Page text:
Despite his age of 94, Li Yuhou remained spirited during the sculpture event. He was hale and hearty, wearing medals on his chest that represented both honours given by the country and memories of his youth amidst the wars. Museum Director Wu immediately grasped the old man's uncompromising and upright character. The clay gradually took shape in Wu's hands, with facial features and expressions gradually emerging: Li's eyes look straight ahead, firm and powerful; smiling with mouth closed firmly revealing his fortitude; and his well- developed jaw muscles showing slightly; his head, neck and chest straight and strong. Through the portrayal of these details, an image of an old soldier who has experienced the torture of war was vividly shaped.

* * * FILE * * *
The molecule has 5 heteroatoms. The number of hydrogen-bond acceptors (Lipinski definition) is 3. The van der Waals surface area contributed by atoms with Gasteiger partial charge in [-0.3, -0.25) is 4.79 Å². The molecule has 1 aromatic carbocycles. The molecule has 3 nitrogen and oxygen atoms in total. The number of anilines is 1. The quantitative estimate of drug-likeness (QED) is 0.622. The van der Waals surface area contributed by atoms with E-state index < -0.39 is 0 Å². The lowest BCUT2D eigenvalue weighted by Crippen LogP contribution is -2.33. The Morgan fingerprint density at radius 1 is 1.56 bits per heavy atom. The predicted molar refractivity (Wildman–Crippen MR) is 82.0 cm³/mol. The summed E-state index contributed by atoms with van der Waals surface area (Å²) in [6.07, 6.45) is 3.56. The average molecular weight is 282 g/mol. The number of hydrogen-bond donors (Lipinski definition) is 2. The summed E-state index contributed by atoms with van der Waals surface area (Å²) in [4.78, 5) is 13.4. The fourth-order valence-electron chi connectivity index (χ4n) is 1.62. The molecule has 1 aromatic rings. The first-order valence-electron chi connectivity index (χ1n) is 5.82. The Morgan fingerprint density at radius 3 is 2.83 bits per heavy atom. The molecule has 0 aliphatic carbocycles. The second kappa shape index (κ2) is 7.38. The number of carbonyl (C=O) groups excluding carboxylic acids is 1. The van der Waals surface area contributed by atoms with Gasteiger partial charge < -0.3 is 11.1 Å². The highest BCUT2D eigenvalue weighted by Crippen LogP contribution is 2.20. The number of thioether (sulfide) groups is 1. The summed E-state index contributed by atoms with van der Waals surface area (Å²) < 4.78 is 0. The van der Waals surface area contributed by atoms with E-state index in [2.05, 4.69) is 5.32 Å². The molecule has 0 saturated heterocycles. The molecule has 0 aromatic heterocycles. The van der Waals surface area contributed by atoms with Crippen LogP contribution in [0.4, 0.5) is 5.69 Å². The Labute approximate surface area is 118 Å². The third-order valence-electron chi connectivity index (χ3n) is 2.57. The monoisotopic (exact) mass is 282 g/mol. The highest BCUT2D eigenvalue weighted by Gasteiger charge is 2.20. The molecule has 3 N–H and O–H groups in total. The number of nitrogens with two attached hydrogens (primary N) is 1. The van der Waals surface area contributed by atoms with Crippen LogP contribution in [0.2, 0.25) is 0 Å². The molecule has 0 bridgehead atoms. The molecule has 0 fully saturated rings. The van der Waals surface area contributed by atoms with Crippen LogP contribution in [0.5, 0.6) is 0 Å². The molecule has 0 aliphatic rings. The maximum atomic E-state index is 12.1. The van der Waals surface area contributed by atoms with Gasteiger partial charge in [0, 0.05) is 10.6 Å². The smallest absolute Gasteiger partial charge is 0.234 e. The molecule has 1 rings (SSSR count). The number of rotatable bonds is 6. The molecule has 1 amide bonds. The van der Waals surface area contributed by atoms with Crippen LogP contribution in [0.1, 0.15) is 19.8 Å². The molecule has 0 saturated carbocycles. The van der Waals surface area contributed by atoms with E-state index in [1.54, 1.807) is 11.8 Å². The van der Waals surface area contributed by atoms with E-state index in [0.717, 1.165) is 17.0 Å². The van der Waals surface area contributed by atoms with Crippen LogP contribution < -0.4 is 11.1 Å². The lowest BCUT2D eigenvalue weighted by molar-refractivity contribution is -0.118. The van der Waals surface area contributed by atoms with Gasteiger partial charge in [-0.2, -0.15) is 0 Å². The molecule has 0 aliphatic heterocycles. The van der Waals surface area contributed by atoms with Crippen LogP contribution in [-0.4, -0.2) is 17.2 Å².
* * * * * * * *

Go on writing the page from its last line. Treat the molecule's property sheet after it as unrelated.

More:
In the past 30 years beginning in the early 1990s, Wu Weishan has made around 600 statues of historical figures, including many famous personages in old age, such as sociologist Fei Xiaotong and physicists Yang Zhenning and Qian Weichang, thus accumulating rich experience in creating statues of the elderly. This time, in order to shape the image of Li Yuhou, he spent one and a half hours getting to know the veteran soldier well before he began sculpting.